(the fatal exceptions) do not. If no recovery procedure is specified, the implementation must report the exception and then terminate the program. Programs testing fatal exceptions will print out a message that they are about to attempt the instruction causing the exception. If execution proceeds beyond that point, the test fails and prints a message so stating. With the non-fatal exceptions, the test program attempts to discover whether the recovery procedure has been applied or not and in this instance, the test is much like the standard tests, where the question
whether the implementation has followed the semantic rules correctly. For instance, the semantic meaning of division by zero is to report the exception, supply machine infinity, and continue. The standard, however, allows implementations
to terminate execution after even a non-fatal exception "if restrictions imposed by the hardware or operating environment make it impossible to follow the given procedures." Because it would be redundant to keep noting this allowance, the test programs do not print such a message for each non-fatal exception. Therefore when
running a test for a non-fatal exception,
note that the implementation may, under the stated circumstances, terminate the program, rather than apply the recovery procedure.
The second special consideration is that in the case of INPUT and numeric and string overflow, the precise conditions for the exception can be implementation-defined. It
possible, therefore, that a standard program, executing on two different standard-conforming processors, using the same data, could cause an exception in
one implementation and not in the other. The tests attempt to force the exception to occur, but it could happen, especially
in the case of string overflow, that a syntactically standard program cannot force such an exception in a given processor. The documentation accompanying the implementation under test must describe correctly those implementation-defined features upon which
occurrence of exceptions depends. That is, it must be possible to
out from the documentation whether and when overflow and INPUT exceptions will occur in the test programs.
There is a summary of the requirements for exception handling in the form of pseudo-code in section 3.2.2 (Figure 1).
These tests have titles that begin with the word "ERROR" and examine how a processor handles a non-standard program. Each of these programs contains a syntactic construction explicitly ruled out by the standard, either in the various syntax sections, or in the semantics sections. Given a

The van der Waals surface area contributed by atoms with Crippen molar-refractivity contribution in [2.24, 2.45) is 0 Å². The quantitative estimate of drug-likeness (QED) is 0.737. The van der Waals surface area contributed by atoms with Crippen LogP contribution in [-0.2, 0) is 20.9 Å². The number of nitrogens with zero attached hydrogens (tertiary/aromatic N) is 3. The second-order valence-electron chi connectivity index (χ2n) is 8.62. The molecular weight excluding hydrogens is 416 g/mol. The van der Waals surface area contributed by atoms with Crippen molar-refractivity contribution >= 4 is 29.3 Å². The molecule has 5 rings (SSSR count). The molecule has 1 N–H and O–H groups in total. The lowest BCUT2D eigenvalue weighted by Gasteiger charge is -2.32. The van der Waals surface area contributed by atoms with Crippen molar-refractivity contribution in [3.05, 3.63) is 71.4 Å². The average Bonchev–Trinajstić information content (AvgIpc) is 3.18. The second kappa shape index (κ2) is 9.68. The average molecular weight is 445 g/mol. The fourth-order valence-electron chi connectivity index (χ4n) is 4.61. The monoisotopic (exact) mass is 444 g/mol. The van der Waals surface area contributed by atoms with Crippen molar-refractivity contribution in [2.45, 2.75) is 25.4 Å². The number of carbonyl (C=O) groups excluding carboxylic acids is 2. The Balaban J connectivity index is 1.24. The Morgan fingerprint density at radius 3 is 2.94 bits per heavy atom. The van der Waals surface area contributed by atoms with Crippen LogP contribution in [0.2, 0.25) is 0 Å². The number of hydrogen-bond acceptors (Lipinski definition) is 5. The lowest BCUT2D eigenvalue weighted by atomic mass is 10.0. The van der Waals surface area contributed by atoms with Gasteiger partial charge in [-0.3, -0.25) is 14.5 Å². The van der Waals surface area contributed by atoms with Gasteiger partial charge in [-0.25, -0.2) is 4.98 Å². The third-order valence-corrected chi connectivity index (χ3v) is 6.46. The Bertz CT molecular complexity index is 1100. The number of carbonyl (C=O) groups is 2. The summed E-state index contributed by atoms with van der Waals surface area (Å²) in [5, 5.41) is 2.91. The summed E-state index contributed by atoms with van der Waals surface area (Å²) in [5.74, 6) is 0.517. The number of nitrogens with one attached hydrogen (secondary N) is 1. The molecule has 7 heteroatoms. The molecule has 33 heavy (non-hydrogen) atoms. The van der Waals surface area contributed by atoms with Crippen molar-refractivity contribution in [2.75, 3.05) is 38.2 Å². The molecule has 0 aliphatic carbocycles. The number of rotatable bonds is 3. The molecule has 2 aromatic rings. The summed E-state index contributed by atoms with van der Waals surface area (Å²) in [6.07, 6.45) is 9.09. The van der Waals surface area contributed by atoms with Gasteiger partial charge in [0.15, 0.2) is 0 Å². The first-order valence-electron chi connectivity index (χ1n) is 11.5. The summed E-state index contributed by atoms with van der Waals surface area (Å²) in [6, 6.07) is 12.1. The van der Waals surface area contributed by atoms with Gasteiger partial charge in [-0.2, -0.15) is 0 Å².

program with a syntactically non-standard construction the processor must either reject the program with a message to the user noting the reason
for rejection, or if it accepts the program, it must be accompanied by documentation which describes the interpretation
construction. Testing this requirement involves the submission of deliberately illegal programs to the processor to see if it will produce an appropriate message,
if it contains an enhancement of the language such as to assign a semantic meaning to the error. Thus we are faced with an interesting selection problem: out of the infinity of non-standard programs, which are worth
submitting to the processor? Three criteria seem reasonable to apply:
Test errors which we might expect would be most difficult for a processor to detect, e.g., violations of context-sensitive constraints. These are the ones ruled out by the semantics rather than syntax sections of the standard.
Test errors likely to be made by beginners, for
Test errors for which there may very well exist a
language enhancement, e.g., comparing strings with "<" and ">".
Based on these criteria, the test system contains programs for the errors in the two lists which follow. The first list is for constructions ruled out
by the semantics sections alone (these usually are instances of context-sensitive syntax constraints) and the second for plausible syntax errors ruled out by the BNF productions.
reference to numeric-supplied-function with incorrect
spaces within keywords and
conflict on number of dimensions among references: A, A(1), A(1,1)
conflict on number of dimensions between DIM and reference,
reference to subscripted variable
followed by DIMensioning
multiple OPTION statements
OPTION follows reference to subscripted variable
21. OPTION follows DIM
22. OPTION BASE 1 followed by DIM A(0)
line number longer than four digits
quoted strings containing the quote character